Climate change should be a cross-sectoral priority. Investors can’t solve it alone. Philanthropy can’t. Governments can’t. The only way forward is through creative, sustained, and committed partnership.Amy Hepburn
What breakthroughs need to happen for us to both avoid the worst impacts of climate change and prepare communities to adapt to the new challenges that will arise?
There are a few key barriers that keep private capital on the sidelines. The first is data. Private investors don’t have enough data to accurately price risk in emerging markets. Multilateral development banks (MDBs) use databases like GEMs for this purpose, and private investors would really benefit from access to these types of resources so they can have a more holistic understanding of the projects and communities in which they are looking to invest.
A second is that we need better de-risking tools. Investors need to honor their fiduciary responsibility to minimize risk and maximize returns. If they’re taking on risk in new markets, they need better tools to protect those investments. To better address this, the ILN is advising on the development of risk guarantee capital pools and has proposed a searchable virtual toolbox so investors can more easily find little-known risk-hedging instruments that MDBs and philanthropic organizations offer.
A significant obstacle for progress has been a deficit of trust across both public and private actors. While each sector has an important role to play in meeting our ambitious climate goals and targets, they often lack a common vernacular, leading to confusion on the mandates, roles, and responsibilities of each and an imagination deficit on how we can better collaborate and utilize our resources.
The ILN is resolute that tackling climate change should be a cross-sectoral priority. Investors can’t solve it alone. Philanthropy can’t. Governments can’t. The only way forward is through creative, sustained, and committed partnership.
The sense of urgency on behalf of investors, MDBs, and governments invested in our global financial architecture around sustainable development is unprecedented. For example, we have ILN members who are attending COP28 who now view themselves as integral to the solution – not just as funders, but as co-designers of a healthier, greener and more sustainable future.Amy Hepburn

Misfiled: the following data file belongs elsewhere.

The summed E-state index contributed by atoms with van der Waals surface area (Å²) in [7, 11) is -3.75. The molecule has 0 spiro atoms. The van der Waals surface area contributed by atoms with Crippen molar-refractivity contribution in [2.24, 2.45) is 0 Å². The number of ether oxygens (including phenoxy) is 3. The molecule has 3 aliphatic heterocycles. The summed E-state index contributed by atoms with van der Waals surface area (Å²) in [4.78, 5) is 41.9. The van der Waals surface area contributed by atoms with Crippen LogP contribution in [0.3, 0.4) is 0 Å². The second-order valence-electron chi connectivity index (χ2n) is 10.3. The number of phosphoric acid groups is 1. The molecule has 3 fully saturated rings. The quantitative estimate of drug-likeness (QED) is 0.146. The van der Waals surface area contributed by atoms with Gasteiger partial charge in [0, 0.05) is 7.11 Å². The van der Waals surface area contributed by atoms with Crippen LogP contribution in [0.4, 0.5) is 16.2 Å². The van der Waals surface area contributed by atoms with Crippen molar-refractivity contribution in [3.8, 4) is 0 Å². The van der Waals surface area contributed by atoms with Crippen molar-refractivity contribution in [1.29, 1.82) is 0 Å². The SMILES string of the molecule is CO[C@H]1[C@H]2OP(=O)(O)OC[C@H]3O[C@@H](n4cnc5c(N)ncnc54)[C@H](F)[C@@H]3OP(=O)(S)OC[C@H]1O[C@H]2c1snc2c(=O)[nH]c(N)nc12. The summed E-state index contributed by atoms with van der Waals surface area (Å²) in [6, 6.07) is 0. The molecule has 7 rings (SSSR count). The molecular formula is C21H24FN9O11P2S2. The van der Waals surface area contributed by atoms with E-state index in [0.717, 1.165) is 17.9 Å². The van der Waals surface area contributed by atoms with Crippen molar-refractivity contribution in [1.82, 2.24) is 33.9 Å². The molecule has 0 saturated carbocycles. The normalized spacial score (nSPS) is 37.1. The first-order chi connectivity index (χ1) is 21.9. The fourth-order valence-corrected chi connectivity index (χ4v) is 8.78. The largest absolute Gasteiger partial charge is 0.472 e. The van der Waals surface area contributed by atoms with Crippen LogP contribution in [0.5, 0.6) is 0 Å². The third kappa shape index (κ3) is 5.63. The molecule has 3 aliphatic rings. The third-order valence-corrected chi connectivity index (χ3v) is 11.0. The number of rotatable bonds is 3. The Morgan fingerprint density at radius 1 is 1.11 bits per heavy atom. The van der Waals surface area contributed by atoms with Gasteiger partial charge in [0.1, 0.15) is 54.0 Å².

What keeps you up at night about achieving these goals? What makes you optimistic?
In short, what keeps me up at night is the sheer magnitude of the challenge. We know what’s ahead of us. We know how urgent it is. I have four children. I know the opportunity cost of not getting this right for ourselves and future generations. That motivates me.
What makes me optimistic, however, is this willingness across sectors to figure it out. It’s unparalleled. In 2020, when I first joined ILN, it just wasn’t there. There was interest, but there was so much frustration from having good intentions that weren’t manifesting impactful results.
But within three years we’ve launched a groundbreaking cross-sectoral investor-led consortium focusing on private capital mobilization and emerging markets. The sense of urgency on behalf of investors, MDBs, and governments invested in our global financial architecture around sustainable development is unprecedented. For example, we have ILN members who are attending COP28 who now view themselves as integral to the solution – not just as funders, but as co-designers of a healthier, greener, and more sustainable future.
Our Bellagio convening has shown there’s a strong appreciation for the different leadership roles and expertise required for progress. The ILN is committed to leveraging all of our best practices, convening power, and expertise to bridge these sectors and continue to be a positive force for good.
Learn more: Find out more about the ILN, read the Investing in Emerging and Frontier Economies: How Blended Finance can make the most of public funding report, or explore the ILN climate change reports and toolkits, including The Net Zero Investor Playbook.